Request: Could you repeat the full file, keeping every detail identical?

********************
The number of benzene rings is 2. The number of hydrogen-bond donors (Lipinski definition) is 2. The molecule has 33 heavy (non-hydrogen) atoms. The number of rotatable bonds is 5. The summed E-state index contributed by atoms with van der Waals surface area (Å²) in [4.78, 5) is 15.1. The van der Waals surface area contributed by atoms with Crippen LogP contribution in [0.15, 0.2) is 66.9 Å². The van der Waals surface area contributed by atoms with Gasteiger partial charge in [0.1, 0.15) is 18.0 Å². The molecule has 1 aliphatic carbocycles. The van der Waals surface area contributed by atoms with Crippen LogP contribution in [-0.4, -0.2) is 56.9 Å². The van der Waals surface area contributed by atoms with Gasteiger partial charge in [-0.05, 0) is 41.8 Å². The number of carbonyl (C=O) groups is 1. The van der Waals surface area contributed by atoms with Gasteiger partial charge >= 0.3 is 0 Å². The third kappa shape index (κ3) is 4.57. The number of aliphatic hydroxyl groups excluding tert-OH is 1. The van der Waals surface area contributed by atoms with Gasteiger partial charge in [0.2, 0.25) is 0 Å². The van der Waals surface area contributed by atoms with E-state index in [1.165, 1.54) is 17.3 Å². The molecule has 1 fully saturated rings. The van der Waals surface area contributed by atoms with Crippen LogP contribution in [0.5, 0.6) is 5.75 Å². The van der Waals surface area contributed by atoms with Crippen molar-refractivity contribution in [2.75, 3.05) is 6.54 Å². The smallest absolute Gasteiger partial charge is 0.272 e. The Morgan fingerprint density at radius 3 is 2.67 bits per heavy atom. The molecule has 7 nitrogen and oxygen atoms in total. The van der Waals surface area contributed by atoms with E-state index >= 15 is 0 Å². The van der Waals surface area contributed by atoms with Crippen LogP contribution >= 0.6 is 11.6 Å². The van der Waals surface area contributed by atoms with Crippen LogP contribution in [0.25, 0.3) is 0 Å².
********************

The number of benzene rings is 2. The number of hydrogen-bond donors (Lipinski definition) is 2. The molecule has 33 heavy (non-hydrogen) atoms. The number of rotatable bonds is 5. The summed E-state index contributed by atoms with van der Waals surface area (Å²) in [4.78, 5) is 15.1. The van der Waals surface area contributed by atoms with Crippen LogP contribution in [0.15, 0.2) is 66.9 Å². The van der Waals surface area contributed by atoms with Gasteiger partial charge in [0.1, 0.15) is 18.0 Å². The molecule has 1 aliphatic carbocycles. The van der Waals surface area contributed by atoms with Crippen LogP contribution in [-0.4, -0.2) is 56.9 Å². The van der Waals surface area contributed by atoms with Gasteiger partial charge in [-0.05, 0) is 41.8 Å². The number of carbonyl (C=O) groups is 1. The van der Waals surface area contributed by atoms with Gasteiger partial charge >= 0.3 is 0 Å². The third kappa shape index (κ3) is 4.57. The number of aliphatic hydroxyl groups excluding tert-OH is 1. The van der Waals surface area contributed by atoms with Gasteiger partial charge in [0.2, 0.25) is 0 Å². The van der Waals surface area contributed by atoms with E-state index in [1.165, 1.54) is 17.3 Å². The molecule has 1 fully saturated rings. The van der Waals surface area contributed by atoms with Crippen LogP contribution in [0.5, 0.6) is 5.75 Å². The van der Waals surface area contributed by atoms with Crippen molar-refractivity contribution in [2.75, 3.05) is 6.54 Å². The smallest absolute Gasteiger partial charge is 0.272 e. The Morgan fingerprint density at radius 3 is 2.67 bits per heavy atom. The molecule has 7 nitrogen and oxygen atoms in total. The van der Waals surface area contributed by atoms with E-state index >= 15 is 0 Å². The van der Waals surface area contributed by atoms with Crippen LogP contribution >= 0.6 is 11.6 Å². The van der Waals surface area contributed by atoms with Crippen LogP contribution in [0.25, 0.3) is 0 Å².